Just as fire is a symbol of strength and power, water is the symbol of purity and life. Also, among the five great elements, or Panchamahabhutas, that Hinduism extols, the closest to man is water. For the Aryans, the earthly river was an extension of the divine waters that flowed from Heaven to Earth. Such manifestations of water included rivers, oceans, lakes, wells, fog, and also rain.
The Rig Veda speaks of the deity, Aap, and the river, Saraswati, as the female form of water, while rain or Parjanya was considered male. While the rain was strong, when in rage it could kill everything — from trees to demons. It was often accompanied by thunderous noise enough to intimidate living beings, no less.
The Parjanya Suktas describe the rains as those that can bring about night during the day with the help of clouds. Parjanya, the male deity, rode the chariot ‘made’ of such black clouds. The rain drops were His messengers and the Earth, His wife. He is the creator and guardian of all vegetation that grows on Earth. The female form of water encompasses rivers such as Saraswati, but also Ganga, Sindhu, [Vipat] Beas and Shatudri [Sutlej].
In Vedic cosmology, the creation of the world was associated with the releasing of the heavenly waters by God Indra. These waters were withheld by Indra’s enemy, the demon Vrutra, who inhibited the creation of the world. When Indra defeated Vrutra, the waters were said to have rushed down onto Earth like mother cows eager to suckle their young.
Bringing the waters to land was considered heroic, no less. The myth of King Bhagirath, who did monumental austerities to take the Ganga down from the heavens, is synonymous among Hindus for tremendous effort and persistence in achieving a great objective in life. This sort of persistence in the face of great hurdles is known as Bhagirath Prayatna [Great Efforts of Bhagirath].
Our rivers remain symbolic of the purifying quality of water and flowing water, in general. Like fire, flowing water is believed to be a natural purifying element, containing intrinsic powers, especially when in motion.
Many traditions of the world show how they believe in the sacred importance and consecrating powers of water. In Chinese mythology, the dragon, the emblem of water, always had more powers than anyone else. Chinese Taoists believed that water represents intelligence and wisdom, but too much of it is a deluge — it causes difficulty in choosing something and sticking to it.
As J Przyluski notes that many Australasian and Indonesian legends and folklore have one thing in common: the hero is born of a water animal. In his work Patterns in Comparative Religion, Mircea Eliade wonders if we are, indeed, justified in explaining the birth of the Greek heroes from nymphs and naiads and the water divinities too, by the same token. Achilles was the son of Thetis, a sea nymph. Many other heroes were said to have descended from naiads like Iphition, Sotnios, and so on. Scamander was the River God, son of Oceanus and Tethys according to Hesiod. He is also thought of as the River God, son of Zeus. The Trojans, for instance, offered animals as sacrifices to Scamander.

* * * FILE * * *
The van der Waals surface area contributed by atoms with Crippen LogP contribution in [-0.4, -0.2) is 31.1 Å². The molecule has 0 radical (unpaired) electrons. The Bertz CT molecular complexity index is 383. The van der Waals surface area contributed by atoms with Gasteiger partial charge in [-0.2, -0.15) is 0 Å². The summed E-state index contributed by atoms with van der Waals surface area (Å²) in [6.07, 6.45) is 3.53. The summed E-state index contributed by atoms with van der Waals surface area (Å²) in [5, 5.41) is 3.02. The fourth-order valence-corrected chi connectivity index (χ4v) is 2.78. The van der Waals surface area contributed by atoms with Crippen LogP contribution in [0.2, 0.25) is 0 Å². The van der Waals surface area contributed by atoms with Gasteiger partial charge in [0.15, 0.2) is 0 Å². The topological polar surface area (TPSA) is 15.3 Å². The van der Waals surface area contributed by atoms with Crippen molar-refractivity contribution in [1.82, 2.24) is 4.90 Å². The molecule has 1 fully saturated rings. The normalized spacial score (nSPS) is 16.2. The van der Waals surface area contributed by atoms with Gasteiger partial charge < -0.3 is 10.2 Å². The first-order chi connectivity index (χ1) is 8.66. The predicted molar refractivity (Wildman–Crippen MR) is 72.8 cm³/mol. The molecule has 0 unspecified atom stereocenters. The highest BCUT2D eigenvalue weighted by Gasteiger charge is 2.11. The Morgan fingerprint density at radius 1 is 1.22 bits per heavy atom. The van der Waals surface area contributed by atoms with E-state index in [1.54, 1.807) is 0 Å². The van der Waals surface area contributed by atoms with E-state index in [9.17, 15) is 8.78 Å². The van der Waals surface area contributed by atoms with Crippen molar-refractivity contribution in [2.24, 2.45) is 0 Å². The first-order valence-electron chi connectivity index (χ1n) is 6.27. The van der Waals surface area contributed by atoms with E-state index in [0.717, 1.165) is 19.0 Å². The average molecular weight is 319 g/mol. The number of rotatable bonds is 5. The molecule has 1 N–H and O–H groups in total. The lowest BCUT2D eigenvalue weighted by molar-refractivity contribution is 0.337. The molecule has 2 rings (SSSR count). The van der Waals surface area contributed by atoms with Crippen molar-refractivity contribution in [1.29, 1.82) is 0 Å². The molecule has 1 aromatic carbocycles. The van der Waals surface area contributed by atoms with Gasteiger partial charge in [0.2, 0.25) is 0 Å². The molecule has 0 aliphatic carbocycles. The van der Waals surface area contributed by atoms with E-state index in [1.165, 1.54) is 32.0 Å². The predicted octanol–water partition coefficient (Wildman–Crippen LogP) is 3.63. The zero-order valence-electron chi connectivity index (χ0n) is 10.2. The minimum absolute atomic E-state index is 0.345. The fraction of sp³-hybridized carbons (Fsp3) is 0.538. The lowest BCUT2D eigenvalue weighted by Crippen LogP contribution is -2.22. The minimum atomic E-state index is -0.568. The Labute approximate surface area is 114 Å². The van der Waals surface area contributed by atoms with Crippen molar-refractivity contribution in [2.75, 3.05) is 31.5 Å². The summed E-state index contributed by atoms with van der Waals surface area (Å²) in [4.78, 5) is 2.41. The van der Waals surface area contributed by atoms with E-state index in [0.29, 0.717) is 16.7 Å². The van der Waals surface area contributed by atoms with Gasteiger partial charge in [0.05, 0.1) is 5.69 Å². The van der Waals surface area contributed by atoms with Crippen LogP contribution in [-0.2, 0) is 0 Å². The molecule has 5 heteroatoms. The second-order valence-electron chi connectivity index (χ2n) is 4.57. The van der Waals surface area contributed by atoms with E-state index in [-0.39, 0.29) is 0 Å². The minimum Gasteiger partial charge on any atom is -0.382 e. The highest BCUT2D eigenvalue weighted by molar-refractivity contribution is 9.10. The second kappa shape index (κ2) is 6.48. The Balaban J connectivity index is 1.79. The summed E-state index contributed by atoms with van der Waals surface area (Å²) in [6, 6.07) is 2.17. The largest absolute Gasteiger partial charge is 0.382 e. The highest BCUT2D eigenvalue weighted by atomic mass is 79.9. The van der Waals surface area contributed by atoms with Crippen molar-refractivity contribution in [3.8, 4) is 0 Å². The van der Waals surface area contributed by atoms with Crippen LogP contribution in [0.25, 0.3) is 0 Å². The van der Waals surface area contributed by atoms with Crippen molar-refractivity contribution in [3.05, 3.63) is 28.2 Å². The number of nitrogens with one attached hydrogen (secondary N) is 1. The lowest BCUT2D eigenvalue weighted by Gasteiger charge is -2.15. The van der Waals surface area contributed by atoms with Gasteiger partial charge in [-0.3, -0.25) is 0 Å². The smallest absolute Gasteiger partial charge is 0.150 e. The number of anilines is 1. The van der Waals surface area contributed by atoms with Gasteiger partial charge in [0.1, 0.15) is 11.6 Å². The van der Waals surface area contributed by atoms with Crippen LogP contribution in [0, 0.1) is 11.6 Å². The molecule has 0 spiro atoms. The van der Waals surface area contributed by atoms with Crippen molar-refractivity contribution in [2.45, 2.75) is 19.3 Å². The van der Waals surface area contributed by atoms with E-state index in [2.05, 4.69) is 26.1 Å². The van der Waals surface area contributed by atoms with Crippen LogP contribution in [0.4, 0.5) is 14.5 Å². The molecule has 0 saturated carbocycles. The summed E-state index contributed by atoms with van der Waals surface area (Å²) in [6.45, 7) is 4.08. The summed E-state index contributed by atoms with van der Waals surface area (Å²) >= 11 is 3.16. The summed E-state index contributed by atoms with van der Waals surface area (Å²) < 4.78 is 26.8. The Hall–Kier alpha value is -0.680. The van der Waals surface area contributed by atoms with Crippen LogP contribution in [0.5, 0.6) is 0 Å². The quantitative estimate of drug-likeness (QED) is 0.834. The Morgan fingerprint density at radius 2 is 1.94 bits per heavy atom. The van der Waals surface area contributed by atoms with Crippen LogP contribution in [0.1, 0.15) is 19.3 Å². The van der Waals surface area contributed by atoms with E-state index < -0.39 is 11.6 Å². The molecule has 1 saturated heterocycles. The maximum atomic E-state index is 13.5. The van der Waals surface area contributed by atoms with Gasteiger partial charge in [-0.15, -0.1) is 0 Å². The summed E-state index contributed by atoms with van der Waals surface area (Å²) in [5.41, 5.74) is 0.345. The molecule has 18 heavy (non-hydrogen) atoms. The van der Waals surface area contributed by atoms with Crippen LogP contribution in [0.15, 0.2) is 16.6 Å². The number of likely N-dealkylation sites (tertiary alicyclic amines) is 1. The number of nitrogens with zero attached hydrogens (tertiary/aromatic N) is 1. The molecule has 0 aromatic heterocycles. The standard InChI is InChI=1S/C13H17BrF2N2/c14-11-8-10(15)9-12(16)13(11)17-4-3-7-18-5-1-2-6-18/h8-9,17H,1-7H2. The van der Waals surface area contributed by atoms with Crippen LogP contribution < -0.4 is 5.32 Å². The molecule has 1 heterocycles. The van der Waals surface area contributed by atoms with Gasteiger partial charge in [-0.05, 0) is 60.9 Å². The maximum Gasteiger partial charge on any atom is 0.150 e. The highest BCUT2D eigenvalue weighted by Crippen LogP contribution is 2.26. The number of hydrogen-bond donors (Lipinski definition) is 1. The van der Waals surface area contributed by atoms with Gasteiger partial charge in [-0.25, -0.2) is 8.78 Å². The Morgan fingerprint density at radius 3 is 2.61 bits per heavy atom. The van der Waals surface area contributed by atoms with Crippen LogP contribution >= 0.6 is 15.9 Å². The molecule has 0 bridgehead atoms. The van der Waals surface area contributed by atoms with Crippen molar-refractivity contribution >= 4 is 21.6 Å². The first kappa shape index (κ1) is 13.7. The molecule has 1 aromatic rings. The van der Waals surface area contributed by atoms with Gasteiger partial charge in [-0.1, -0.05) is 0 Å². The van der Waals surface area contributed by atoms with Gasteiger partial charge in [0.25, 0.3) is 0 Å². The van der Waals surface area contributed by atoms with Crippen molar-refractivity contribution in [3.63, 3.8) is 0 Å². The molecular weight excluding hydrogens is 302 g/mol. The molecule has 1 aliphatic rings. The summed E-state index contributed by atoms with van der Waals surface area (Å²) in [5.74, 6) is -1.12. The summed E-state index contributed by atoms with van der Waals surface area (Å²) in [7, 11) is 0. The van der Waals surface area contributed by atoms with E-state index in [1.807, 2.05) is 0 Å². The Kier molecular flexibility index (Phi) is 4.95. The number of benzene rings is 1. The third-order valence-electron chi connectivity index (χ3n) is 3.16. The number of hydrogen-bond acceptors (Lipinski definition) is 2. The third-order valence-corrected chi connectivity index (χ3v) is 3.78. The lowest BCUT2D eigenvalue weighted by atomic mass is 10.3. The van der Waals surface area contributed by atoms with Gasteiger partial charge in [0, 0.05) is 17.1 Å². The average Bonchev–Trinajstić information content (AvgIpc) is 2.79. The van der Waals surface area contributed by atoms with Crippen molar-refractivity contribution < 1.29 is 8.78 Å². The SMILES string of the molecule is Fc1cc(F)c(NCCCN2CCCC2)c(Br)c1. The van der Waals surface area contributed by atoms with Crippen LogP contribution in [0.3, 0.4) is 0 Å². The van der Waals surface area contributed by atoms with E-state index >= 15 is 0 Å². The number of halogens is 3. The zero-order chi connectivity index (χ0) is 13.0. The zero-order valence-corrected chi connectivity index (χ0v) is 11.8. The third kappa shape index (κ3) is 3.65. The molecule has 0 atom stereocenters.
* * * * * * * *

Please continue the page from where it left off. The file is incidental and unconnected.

The Yajur Veda refers to water as the ‘nectar’ of all healing plant juices. The Atharva Veda refers to several types of water — water that originates in a desert, from land with abundant water supply and from the clouds, from a well, or one filled in a container. It also specifies that evoking various water deities before childbirth can ease pain and ensure safe arrival of new life.
The cult of water was significant in other cultures too. The Masai and Baganda tribe of Africa were known to either throw a handful of grass in the river after crossing it, or cast offerings like coffee beans as a gesture of gratitude for safe passage. The early Germans and Slavs were also known to offer sacrifices to the rivers on crossing them.
The cult of water is also manifest in the worship of sacred springs, holy wells, and fountains. The Celtic Water Cult, in Scotland and Ireland, is much discussed by scholars. The Wiccan tradition believes that water represents emotions, wisdom, the soul, and femininity. In rituals, it is represented in the form of pouring water over objects, brew making, healing spells, ritual bathing, and tossing objects into water.
As we all know, animals and astral creatures have often been used to signify the element of water in many cultures — fish, frog or turtle. The most popular astral creatures connected with water have been the asaras in Hindu mythology, the mermaids, oreade or naiad and the nymphs in the nymph cult, as also the Sea Serpent and, of course, the Dragon. In China and Japan, water was represented by a black turtle, which the Japanese call Genbu. For the Aztecs, it was symbolised by a cane; for the Scythians, it was a bowl, and to the Celts, the cauldron of the Dagda, which was always supposed to be full.
The sanctity of water has been acknowledged for a long time now, whether in tribal cultures, or the mediaeval, Oriental and esoteric philosophies, along with the followers of the Earth Mysteries group. Neo-pagan believers insist that water taken straight from the Earth has a mysterious quality of sanctity. They are the places where we experience the Spirit of Water. It is believed that it’s through this experience that we can make contact between ourselves and the formative forces of the Cosmos.